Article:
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SAS members detained over alleged war crimes in Syria comes amid wider scrutiny of Britain’s ‘elite’ forces

Questions about the conduct of the UK’s Special Forces keep on being raised

Five members of the United Kingdom’s Special Air Service (SAS) have been detained by British military police amid allegations of war crimes committed during operations in Syria, according to defence sources.

The UK Ministry of Defence (MoD) has refrained from commenting directly on the ongoing investigation but confirmed that any allegations of misconduct among its personnel are taken seriously and subjected to thorough investigation by service police.

The accusations centre on the alleged unlawful killing of a suspected jihadist in Syria, an incident that occurred two years prior. Service police have completed their investigation and submitted case files to the Service Prosecuting Authority, recommending the pursuit of murder charges.

This action suggests a critical examination of the use of force by the SAS members involved, who have reportedly denied the allegations by asserting the legitimacy of the threat posed by the deceased, thereby justifying their actions.

The involvement of the SAS in Syria is part of a decade-long covert operation aimed at dismantling Islamic State forces and supporting the Syrian Democratic Forces, particularly in the country’s northeast. This revelation comes in the wake of historical scrutiny over the conduct of British special forces, notably following the friendly fire incident in 2018 that resulted in the deaths of SAS soldier Matt Tonroe and US commando Jonathan Dunbar in Manbij, northern Syria.

The possibility of formal prosecutions proceeding from these arrests remains uncertain, with historical precedents for war crimes convictions against British soldiers being notably rare. However, the situation is compounded by a concurrent public inquiry into allegations of unlawful killings by the SAS in Afghanistan, investigating claims of 80 summary executions. As recent as 2016, senior figures within the UK government, including then cabinet secretary Jeremy Heywood, voiced significant concerns over the SAS’s actions in Afghanistan, particularly regarding suspected unlawful killings of Afghan civilians. A memo by David Neal, head of Britain’s military police, highlighted widespread criticism in Whitehall towards the elite unit’s conduct.

These concerns were raised amidst investigations into up to 80 deaths occurring during SAS operations in Helmand province between 2010 and 2013, with allegations including the killing of civilians during night raids. The scrutiny led to Operation Northmoor, a military police inquiry initiated to investigate these allegations. Despite the inquiry’s findings and subsequent legal challenges, it was shut down in 2019 without leading to any prosecutions. Nonetheless, the controversy surrounding the SAS’s conduct prompted the commissioning of a public inquiry by former defence secretary Ben Wallace, aimed at thoroughly examining the claims of unlawful killings. The inquiry is ongoing.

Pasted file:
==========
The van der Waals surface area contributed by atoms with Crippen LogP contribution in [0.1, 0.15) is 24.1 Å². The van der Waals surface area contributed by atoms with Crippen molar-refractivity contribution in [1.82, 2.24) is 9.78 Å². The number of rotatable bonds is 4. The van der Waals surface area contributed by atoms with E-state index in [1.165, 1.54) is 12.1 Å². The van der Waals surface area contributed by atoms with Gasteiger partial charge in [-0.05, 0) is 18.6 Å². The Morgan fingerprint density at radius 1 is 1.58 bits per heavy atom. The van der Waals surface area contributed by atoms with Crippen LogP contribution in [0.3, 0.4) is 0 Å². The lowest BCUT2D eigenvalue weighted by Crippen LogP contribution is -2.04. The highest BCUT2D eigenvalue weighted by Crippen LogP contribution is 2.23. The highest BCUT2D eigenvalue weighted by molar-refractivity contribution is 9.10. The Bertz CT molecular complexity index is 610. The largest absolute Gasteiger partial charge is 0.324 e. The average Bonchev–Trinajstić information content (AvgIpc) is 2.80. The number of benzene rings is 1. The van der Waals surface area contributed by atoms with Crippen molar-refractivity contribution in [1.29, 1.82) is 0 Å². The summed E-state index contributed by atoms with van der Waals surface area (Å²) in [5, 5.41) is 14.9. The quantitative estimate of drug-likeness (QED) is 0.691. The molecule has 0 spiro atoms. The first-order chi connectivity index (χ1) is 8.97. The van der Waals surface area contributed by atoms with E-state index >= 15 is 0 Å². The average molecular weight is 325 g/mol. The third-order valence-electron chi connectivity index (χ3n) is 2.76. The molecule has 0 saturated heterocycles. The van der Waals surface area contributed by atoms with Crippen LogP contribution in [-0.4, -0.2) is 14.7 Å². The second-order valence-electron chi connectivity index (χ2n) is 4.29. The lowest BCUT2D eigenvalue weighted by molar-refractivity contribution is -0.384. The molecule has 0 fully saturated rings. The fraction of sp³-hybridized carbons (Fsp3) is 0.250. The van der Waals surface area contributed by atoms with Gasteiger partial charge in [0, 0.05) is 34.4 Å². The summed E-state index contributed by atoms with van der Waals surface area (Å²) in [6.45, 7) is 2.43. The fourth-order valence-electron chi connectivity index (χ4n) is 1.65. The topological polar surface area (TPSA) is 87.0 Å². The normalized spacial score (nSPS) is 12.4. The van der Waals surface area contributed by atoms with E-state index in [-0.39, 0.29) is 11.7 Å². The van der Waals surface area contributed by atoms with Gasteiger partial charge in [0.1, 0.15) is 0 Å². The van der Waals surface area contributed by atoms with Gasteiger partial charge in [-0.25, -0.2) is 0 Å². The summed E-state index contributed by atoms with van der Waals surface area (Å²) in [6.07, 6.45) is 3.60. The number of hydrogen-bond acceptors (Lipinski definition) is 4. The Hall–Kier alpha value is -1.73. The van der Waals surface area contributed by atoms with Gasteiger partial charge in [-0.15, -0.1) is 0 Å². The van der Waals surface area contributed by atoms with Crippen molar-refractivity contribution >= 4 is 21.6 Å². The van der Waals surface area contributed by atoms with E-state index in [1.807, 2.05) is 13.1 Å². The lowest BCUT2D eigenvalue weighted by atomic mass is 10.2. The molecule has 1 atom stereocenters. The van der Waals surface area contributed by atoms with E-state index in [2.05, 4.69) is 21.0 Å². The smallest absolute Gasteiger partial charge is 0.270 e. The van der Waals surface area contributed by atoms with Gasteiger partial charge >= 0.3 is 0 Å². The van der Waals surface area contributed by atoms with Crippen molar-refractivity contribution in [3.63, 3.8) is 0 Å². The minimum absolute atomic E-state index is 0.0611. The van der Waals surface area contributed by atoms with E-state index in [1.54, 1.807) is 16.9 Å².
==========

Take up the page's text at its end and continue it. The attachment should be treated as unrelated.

In another development, in December 2023, a significant UK law enforcement operation targeted a drug network allegedly linked to the UK’s Special Air Service (SAS), resulting in the detention of two SAS members and a soldier’s spouse in rural Herefordshire. Authorities, including the West Mercia Police and Ministry of Defence police, conducted a raid on a farm, seizing suspected illicit drugs. The three individuals were questioned and released on bail for Class A drug offences.

The identities of the accused SAS members recently arrested over Syria have not been disclosed, and it is anticipated that their anonymity will be maintained throughout any potential legal proceedings. The SAS, headquartered in Hereford, is renowned for its stringent operational secrecy and its readiness to undertake high-risk missions in territories where the UK does not officially acknowledge a military presence. This ethos of confidentiality extends to government ministers and officials, who customarily abstain from commenting on the unit’s activities, a policy that has been in place since the 1980s.

As Dr Iain Overton, Executive Director of Action on Armed Violence, says of the recent events: “The recent arrests of SAS members for alleged war crimes in Syria, combined with the ongoing investigations into their conduct in Afghanistan and the recent allegations of SAS members’ involvement in a drug network, highlight a troubling pattern that demands immediate and comprehensive government oversight. These incidents are not isolated but indicative of a potential systemic issue within the Special Air Service that jeopardises not only the integrity of the UK’s elite forces but also the nation’s reputation on the global stage.”

“It is imperative that the government takes all of these allegations seriously, ensuring that future aspects of SAS operations are subjected to stringent oversight mechanisms. This will not only protect the values and discipline that the SAS should embody but also ensure that such elite units operate within the bounds of both national and international law. The Ministry of Defence must act decisively to address these concerns, demonstrating to both the public and the international community that it is committed to upholding the highest standards of conduct and accountability within its ranks. The fact that the UK’s Special Forces does not have Parliamentary oversight is unacceptable given such recent and repetitive scandals.”